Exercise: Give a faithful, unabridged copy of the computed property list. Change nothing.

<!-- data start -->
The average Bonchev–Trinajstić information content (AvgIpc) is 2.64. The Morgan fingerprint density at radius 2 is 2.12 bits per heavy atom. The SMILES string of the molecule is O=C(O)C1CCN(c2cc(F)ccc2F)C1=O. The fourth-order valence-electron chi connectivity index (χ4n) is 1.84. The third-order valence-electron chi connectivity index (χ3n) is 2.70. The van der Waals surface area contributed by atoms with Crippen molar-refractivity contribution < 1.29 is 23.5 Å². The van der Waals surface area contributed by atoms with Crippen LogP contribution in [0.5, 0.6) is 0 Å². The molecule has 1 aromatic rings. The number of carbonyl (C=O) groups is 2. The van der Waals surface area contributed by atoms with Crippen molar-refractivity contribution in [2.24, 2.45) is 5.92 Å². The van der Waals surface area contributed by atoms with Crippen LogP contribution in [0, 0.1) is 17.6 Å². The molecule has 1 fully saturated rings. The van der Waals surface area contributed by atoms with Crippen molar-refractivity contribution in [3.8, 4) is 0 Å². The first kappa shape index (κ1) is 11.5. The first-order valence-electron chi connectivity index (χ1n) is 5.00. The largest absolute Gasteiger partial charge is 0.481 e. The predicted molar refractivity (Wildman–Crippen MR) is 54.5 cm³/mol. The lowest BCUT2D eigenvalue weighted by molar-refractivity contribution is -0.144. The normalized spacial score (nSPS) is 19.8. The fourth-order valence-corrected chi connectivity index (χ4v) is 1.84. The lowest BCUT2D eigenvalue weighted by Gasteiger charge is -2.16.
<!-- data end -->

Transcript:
The average Bonchev–Trinajstić information content (AvgIpc) is 2.64. The Morgan fingerprint density at radius 2 is 2.12 bits per heavy atom. The SMILES string of the molecule is O=C(O)C1CCN(c2cc(F)ccc2F)C1=O. The fourth-order valence-electron chi connectivity index (χ4n) is 1.84. The third-order valence-electron chi connectivity index (χ3n) is 2.70. The van der Waals surface area contributed by atoms with Crippen molar-refractivity contribution < 1.29 is 23.5 Å². The van der Waals surface area contributed by atoms with Crippen LogP contribution in [0.5, 0.6) is 0 Å². The molecule has 1 aromatic rings. The number of carbonyl (C=O) groups is 2. The van der Waals surface area contributed by atoms with Crippen molar-refractivity contribution in [2.24, 2.45) is 5.92 Å². The van der Waals surface area contributed by atoms with Crippen LogP contribution in [0, 0.1) is 17.6 Å². The molecule has 1 fully saturated rings. The van der Waals surface area contributed by atoms with Crippen molar-refractivity contribution in [3.8, 4) is 0 Å². The first kappa shape index (κ1) is 11.5. The first-order valence-electron chi connectivity index (χ1n) is 5.00. The largest absolute Gasteiger partial charge is 0.481 e. The predicted molar refractivity (Wildman–Crippen MR) is 54.5 cm³/mol. The lowest BCUT2D eigenvalue weighted by molar-refractivity contribution is -0.144. The normalized spacial score (nSPS) is 19.8. The fourth-order valence-corrected chi connectivity index (χ4v) is 1.84. The lowest BCUT2D eigenvalue weighted by Gasteiger charge is -2.16.